Troubling teacher talk: The challenge of changing classroom discourse patterns

Year: 2005

Author: Culican, Sarah Jane

Type of paper: Refereed paper

The middle years is a crucial stage of schooling where the gap in student achievement widens, and progress for some students slows significantly. Despite recent moves towards middle school reform and improved literacy standards, there remains a gap in literacy provision for young adolescent learners considered to be 'educationally disadvantaged' or 'at risk'. Many literacy intervention programs offered to underachieving adolescents fail to articulate to mainstream curriculum and assessment practices, or to scaffold students adequately in meeting the literacy demands of an increasingly abstract and specialised curriculum. Often underpinned by an individual deficit view of literacy failure, these programs lead to a differentiated curriculum which potentially compounds 'risk' and maintains stratified outcomes.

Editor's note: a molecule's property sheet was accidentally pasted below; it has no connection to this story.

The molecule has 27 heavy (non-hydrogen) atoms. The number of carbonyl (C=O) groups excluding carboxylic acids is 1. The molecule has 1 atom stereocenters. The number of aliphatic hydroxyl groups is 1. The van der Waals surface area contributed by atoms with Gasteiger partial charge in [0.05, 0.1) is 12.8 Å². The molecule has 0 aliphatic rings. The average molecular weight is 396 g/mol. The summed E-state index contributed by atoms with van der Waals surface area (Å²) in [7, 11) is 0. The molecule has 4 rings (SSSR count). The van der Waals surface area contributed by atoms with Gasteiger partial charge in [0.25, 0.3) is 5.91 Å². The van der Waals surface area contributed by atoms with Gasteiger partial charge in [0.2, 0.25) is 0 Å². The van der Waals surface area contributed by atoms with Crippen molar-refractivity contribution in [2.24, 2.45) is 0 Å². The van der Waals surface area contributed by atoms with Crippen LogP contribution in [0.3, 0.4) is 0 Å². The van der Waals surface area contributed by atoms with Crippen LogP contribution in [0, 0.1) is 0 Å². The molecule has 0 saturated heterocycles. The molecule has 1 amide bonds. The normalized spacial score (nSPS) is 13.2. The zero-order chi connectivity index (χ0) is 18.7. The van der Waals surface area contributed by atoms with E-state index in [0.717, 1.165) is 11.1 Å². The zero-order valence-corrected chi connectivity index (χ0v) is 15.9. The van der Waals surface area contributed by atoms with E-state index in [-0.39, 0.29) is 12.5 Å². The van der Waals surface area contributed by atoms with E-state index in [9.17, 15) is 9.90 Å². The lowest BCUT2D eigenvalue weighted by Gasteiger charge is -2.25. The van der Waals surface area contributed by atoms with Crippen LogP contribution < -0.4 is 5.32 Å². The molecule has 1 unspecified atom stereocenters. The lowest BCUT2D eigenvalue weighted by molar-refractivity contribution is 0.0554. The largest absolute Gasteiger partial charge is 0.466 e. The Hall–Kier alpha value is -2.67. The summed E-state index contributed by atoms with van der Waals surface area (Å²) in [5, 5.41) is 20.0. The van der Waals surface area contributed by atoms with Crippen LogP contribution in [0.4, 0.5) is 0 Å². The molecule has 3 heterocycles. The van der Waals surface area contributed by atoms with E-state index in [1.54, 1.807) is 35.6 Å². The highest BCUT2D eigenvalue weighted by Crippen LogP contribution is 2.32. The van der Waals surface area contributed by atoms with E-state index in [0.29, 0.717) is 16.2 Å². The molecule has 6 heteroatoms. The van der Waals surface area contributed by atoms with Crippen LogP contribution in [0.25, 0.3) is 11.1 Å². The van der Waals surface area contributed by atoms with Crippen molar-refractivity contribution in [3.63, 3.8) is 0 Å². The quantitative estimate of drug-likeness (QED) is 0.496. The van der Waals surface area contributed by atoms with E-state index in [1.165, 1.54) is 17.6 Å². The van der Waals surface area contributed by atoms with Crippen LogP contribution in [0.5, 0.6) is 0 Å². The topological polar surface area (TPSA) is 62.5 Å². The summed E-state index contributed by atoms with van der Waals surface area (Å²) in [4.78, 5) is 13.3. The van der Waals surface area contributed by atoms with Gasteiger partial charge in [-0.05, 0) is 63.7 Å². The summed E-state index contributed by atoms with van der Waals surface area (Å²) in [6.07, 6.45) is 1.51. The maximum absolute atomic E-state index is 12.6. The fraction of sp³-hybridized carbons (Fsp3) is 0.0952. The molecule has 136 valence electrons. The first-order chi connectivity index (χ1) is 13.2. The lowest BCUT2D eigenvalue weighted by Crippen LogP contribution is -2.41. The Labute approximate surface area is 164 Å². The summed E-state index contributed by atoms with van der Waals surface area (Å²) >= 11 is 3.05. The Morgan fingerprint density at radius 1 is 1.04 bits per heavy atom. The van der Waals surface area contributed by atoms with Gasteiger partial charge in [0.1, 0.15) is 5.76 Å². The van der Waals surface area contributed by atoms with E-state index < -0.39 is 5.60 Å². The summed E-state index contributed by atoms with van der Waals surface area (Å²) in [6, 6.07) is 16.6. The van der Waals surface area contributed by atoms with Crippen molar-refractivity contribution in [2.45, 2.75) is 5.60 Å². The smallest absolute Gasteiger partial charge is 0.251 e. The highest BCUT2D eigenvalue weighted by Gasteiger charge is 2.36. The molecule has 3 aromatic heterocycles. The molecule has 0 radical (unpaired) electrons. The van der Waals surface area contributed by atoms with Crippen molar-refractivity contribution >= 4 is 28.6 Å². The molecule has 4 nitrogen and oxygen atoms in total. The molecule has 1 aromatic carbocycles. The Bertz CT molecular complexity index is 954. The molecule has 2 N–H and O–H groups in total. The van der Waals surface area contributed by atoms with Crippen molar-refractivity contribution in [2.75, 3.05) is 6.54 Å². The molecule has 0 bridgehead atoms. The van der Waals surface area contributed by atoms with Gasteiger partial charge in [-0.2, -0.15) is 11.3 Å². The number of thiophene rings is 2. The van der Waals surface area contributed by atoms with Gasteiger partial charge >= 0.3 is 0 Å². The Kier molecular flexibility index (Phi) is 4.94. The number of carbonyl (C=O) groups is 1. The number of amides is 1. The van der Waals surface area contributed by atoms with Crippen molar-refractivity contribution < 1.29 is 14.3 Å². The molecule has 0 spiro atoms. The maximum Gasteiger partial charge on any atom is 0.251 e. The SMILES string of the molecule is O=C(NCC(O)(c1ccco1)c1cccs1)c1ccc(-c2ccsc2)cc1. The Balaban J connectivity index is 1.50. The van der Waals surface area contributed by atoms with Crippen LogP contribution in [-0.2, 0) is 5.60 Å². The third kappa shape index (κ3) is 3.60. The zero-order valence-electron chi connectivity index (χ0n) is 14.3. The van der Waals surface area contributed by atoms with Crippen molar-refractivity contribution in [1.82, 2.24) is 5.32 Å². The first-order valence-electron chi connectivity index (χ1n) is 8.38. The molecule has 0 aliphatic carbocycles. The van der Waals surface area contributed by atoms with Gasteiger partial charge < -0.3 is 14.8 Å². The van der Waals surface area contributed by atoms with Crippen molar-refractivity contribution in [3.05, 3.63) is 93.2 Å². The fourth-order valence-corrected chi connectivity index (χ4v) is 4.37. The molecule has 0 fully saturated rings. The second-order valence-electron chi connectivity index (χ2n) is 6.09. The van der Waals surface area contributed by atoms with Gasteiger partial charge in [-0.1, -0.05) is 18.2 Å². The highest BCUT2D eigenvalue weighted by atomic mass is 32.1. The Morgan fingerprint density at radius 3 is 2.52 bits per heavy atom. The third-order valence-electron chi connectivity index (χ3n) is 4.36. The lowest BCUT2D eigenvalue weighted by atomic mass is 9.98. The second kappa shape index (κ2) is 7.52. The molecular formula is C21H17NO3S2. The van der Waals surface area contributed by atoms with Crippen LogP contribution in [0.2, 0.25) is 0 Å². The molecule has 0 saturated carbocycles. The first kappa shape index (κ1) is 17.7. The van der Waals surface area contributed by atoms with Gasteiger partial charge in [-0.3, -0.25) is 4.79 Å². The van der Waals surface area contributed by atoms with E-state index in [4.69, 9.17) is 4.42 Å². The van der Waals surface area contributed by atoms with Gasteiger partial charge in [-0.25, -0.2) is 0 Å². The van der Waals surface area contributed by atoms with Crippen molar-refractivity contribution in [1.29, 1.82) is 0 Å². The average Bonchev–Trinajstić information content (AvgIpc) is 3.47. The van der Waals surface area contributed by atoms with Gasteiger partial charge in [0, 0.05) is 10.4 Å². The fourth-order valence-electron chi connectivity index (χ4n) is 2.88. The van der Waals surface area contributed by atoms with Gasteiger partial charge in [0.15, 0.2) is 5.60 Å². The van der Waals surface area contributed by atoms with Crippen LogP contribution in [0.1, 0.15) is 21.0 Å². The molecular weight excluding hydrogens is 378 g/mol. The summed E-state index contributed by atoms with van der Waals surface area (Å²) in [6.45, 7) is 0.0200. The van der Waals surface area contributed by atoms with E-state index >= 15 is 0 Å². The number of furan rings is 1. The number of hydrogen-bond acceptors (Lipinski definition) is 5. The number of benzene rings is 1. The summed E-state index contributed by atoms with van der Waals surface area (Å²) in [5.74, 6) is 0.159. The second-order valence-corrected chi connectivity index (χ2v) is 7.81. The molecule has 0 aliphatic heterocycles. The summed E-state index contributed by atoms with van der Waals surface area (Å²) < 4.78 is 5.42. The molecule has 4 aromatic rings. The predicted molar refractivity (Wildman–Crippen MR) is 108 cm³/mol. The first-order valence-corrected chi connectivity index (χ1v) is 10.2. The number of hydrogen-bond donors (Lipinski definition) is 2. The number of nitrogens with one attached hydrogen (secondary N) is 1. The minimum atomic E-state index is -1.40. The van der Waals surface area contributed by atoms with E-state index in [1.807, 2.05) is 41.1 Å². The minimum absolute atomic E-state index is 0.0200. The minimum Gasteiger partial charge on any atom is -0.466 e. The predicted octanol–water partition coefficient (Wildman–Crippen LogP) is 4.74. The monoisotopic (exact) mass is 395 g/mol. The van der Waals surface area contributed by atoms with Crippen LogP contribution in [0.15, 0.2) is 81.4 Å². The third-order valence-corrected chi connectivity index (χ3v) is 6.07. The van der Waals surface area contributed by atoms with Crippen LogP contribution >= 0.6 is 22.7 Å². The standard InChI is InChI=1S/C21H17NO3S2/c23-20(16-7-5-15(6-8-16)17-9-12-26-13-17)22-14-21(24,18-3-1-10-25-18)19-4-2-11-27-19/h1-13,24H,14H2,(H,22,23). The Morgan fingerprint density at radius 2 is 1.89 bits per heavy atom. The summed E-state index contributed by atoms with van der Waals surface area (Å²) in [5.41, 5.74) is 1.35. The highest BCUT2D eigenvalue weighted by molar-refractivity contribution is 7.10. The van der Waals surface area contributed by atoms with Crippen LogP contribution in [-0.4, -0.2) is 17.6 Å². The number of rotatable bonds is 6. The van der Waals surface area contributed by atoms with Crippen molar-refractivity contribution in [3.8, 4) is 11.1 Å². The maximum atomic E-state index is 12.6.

This paper is based on research into a literacy pedagogy which aims to scaffold students in accessing the literate discourses of schooling. Fundamental to this scaffolding approach, developed with Indigenous students, is rewriting traditional patterns of teacher-student interaction, or classroom pedagogic discourses, particularly those that take place around texts. In this paper, I explore issues surrounding the analysis of student and teacher talk, drawing on lesson transcripts and frameworks which allow particular attention to be paid to the challenges facing teachers in adopting new patterns of classroom talk.